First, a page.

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Loose Ends and the Etymologicon

4 Dec 2011 13:18:53

Think that 'gene pool', 'car pool' and 'pooling your resources' have something to do with water? Then you'll need to think again, thanks to Mark Forsyth's new book, Etymologicon, a circular tour through the origins of words. As the author explains in an i...

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British invasion?

15 Nov 2011 20:34:24

Nice piece on Language Johnson, an Economist blog dedicated to language use, on the recent influx of  'Britishisms' into American English. Apparently, 'kerfuffle', 'snog', 'nick' and 'cheers' are all happily finding their way into the American vernacular,...

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Here comes the goom

9 May 2011 11:38:55

In the wake, or should I say, train of the Royal Wedding, a wonderful piece on the etymology of the vocabulary of matrimony from the Boston Globe. The 'goom' referred to in the title is the old English word for man, which became extinct as a distinct word...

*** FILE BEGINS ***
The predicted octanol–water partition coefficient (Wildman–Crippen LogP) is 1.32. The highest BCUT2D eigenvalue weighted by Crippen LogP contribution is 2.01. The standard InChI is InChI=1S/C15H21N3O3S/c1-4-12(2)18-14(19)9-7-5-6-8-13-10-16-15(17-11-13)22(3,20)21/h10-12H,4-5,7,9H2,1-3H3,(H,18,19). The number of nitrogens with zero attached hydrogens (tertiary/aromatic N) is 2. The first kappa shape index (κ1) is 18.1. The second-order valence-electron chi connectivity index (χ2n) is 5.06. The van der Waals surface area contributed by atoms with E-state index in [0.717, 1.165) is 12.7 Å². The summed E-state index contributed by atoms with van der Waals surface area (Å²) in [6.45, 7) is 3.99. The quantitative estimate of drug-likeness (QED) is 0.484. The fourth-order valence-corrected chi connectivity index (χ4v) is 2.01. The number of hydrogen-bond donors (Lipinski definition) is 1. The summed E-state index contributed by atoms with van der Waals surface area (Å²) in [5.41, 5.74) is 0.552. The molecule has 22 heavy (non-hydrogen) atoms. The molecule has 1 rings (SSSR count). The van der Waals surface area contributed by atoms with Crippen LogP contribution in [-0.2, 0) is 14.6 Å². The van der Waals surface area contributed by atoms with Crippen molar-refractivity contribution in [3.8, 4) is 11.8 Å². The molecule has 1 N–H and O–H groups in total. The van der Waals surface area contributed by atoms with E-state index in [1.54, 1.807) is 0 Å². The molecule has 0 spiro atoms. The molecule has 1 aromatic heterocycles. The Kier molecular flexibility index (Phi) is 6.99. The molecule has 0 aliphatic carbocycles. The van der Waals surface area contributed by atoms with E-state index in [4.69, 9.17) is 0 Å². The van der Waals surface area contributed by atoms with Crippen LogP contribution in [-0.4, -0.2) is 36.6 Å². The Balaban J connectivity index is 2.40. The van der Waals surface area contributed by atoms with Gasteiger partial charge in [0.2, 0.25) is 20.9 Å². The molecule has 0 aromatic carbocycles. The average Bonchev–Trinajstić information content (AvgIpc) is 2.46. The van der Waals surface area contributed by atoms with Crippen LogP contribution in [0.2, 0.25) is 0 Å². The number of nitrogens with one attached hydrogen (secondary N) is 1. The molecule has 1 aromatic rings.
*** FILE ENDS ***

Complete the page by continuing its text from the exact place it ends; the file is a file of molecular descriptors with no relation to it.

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Babel or babble?

21 Apr 2011 10:56:04

Thought-provoking article in last week's Economist on the evolution of language. New research appears to confirm the theory that all languages originated in Africa. Just as humanity's origins demonstrate that the farther you get from that continent, the l...

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The story of the Πligature

27 Feb 2010 10:57:54

Œ: Who would have thought that a ligature could be so interesting. Article about the oe ligature on Wikipedia traces the association in old Norse with ancestral home and in modern French with eggs in water!

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